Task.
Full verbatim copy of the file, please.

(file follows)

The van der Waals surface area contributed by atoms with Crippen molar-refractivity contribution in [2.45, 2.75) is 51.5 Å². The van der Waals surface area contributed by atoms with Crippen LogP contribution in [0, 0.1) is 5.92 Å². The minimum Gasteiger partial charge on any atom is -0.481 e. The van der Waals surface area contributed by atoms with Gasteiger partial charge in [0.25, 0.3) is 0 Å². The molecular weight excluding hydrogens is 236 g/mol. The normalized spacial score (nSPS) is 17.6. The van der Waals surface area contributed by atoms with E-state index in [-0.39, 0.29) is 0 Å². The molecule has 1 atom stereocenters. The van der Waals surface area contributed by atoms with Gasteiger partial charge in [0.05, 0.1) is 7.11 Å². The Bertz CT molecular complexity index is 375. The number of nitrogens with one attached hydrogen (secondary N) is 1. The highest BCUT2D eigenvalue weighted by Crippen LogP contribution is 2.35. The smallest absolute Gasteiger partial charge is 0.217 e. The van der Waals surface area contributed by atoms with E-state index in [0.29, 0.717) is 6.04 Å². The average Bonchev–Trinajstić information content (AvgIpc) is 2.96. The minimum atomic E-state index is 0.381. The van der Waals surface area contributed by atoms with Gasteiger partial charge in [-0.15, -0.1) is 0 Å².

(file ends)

The van der Waals surface area contributed by atoms with Crippen molar-refractivity contribution in [2.45, 2.75) is 51.5 Å². The van der Waals surface area contributed by atoms with Crippen LogP contribution in [0, 0.1) is 5.92 Å². The minimum Gasteiger partial charge on any atom is -0.481 e. The van der Waals surface area contributed by atoms with Gasteiger partial charge in [0.25, 0.3) is 0 Å². The molecular weight excluding hydrogens is 236 g/mol. The normalized spacial score (nSPS) is 17.6. The van der Waals surface area contributed by atoms with E-state index in [-0.39, 0.29) is 0 Å². The molecule has 1 atom stereocenters. The van der Waals surface area contributed by atoms with Gasteiger partial charge in [0.05, 0.1) is 7.11 Å². The Bertz CT molecular complexity index is 375. The number of nitrogens with one attached hydrogen (secondary N) is 1. The highest BCUT2D eigenvalue weighted by Crippen LogP contribution is 2.35. The smallest absolute Gasteiger partial charge is 0.217 e. The van der Waals surface area contributed by atoms with E-state index in [0.29, 0.717) is 6.04 Å². The average Bonchev–Trinajstić information content (AvgIpc) is 2.96. The minimum atomic E-state index is 0.381. The van der Waals surface area contributed by atoms with Gasteiger partial charge in [-0.15, -0.1) is 0 Å².